A five-year-old boy has found and exploited a password flaw in his Xbox to hack into his father's Xbox Live account.
Look out, Mitnick ... Kristoffer Von Hassel on his Xbox (Credit: ABC 10 / KGTV)
The parents of Kristoffer Von Hassel, from Ocean Beach in San Diego, California, noticed after Christmas that the talented tot had broken into the account without knowing the password – allowing him to cheekily play games for adults that he wasn't supposed to touch.
The kid managed it by tapping in a wrong password at the console's login prompt, navigating to a password verification screen, and filling the password box with space characters before hitting the submit button. After that, the door was open.
“I was like, 'yea!'” Kristoffer told ABC News.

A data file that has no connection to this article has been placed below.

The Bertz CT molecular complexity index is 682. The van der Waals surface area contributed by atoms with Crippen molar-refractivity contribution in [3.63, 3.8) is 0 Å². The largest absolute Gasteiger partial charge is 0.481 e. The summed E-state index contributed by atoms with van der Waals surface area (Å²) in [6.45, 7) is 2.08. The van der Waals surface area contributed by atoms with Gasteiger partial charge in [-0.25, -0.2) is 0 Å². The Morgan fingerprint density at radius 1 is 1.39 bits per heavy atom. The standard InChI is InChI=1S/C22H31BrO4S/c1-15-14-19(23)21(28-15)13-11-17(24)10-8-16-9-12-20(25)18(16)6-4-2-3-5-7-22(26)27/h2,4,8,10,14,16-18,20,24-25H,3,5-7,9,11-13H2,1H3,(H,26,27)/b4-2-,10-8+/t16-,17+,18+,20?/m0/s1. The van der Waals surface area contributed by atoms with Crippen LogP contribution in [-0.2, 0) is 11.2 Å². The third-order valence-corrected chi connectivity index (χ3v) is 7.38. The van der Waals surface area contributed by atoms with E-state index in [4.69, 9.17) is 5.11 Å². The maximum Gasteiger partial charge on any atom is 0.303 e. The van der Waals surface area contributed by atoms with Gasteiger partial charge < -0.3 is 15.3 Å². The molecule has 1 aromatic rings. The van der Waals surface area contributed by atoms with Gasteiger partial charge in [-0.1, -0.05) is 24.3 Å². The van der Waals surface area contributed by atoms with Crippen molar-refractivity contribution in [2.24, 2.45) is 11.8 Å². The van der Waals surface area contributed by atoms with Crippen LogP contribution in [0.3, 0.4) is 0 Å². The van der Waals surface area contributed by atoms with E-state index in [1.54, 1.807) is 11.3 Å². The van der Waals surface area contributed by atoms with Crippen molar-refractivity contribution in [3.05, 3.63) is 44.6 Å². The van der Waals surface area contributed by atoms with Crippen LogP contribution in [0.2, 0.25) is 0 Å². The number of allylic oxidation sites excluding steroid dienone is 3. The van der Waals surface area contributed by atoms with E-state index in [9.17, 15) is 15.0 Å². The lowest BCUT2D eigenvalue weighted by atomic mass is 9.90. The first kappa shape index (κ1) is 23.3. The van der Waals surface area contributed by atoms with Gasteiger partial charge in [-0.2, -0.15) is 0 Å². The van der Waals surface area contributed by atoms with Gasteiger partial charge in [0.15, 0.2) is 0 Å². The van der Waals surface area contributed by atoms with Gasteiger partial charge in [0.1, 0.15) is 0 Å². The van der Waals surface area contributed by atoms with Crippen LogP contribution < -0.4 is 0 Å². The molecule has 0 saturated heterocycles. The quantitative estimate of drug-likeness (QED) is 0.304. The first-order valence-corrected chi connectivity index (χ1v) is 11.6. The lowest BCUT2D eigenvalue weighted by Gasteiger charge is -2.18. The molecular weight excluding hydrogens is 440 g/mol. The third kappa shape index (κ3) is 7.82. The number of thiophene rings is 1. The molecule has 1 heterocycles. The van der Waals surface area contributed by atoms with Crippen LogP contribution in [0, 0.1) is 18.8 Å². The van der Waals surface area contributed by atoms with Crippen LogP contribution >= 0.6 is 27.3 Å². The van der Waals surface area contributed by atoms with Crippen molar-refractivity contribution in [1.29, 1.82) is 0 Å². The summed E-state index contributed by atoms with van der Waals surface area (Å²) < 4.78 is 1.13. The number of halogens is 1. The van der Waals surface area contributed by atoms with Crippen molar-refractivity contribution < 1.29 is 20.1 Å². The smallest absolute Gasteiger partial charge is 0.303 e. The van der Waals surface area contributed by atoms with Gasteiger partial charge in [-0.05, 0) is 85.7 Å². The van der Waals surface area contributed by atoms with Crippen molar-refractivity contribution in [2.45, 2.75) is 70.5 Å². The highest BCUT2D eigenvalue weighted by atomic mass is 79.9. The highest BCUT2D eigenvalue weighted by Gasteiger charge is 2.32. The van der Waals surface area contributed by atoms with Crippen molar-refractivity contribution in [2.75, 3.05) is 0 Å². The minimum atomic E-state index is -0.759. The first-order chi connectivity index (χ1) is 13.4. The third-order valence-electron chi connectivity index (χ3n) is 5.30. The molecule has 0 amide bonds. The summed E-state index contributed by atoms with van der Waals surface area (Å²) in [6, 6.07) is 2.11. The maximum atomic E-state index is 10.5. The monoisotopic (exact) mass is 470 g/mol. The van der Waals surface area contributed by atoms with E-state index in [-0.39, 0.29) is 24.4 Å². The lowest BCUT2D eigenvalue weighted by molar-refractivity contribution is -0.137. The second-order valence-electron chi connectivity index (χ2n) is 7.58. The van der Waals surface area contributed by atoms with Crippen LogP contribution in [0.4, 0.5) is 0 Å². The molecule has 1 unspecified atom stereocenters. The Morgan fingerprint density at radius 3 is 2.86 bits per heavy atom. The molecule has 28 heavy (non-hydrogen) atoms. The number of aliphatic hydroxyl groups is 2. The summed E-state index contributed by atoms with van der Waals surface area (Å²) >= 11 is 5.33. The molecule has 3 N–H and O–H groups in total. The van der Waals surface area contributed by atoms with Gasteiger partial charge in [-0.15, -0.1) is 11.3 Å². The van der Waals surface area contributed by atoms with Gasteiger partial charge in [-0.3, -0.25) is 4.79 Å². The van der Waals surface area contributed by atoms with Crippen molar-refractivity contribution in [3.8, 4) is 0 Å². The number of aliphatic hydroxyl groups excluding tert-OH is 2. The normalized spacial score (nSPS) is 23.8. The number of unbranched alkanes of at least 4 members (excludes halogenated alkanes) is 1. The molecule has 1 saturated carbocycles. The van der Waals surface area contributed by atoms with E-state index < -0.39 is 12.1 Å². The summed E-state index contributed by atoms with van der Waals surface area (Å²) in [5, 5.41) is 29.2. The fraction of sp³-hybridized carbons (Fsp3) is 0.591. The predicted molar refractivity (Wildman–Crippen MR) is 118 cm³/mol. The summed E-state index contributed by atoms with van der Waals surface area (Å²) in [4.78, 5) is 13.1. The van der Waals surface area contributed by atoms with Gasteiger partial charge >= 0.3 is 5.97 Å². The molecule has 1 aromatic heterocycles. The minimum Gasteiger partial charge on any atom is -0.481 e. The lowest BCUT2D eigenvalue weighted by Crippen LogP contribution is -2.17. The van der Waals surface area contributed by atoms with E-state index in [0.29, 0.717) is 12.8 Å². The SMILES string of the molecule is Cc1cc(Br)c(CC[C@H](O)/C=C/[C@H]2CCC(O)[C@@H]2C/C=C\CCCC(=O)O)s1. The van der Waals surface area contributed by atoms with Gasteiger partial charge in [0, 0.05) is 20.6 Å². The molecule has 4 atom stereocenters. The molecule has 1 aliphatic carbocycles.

His father Robert Davies, who works as a computer security specialist, said the inquisitive infant has a record of doing this kind of thing. When Kristoffer was one year old, he defeated the toddler lock on his dad's phone by holding the home key down to disable the lockout – but the Xbox hack is the kid's best discovery to date, his father said.
"How awesome is that!" Davies said. “Just being five years old and being able to find a vulnerability and latch onto that. I thought that was pretty cool.”
Davies got in touch with Redmond and the problem has been fixed, allowing the family to go public with the discovery. Kristoffer received four games for free from Microsoft in recompense, along with a year's Xbox Live subscription and $50 (about 30 quid), as well as a mention on the company's vulnerabilities shoutout web page.
"We're always listening to our customers and thank them for bringing issues to our attention," a Microsoft spokesperson told El Reg. "We take security seriously at Xbox and fixed the issue as soon as we learned about it." ®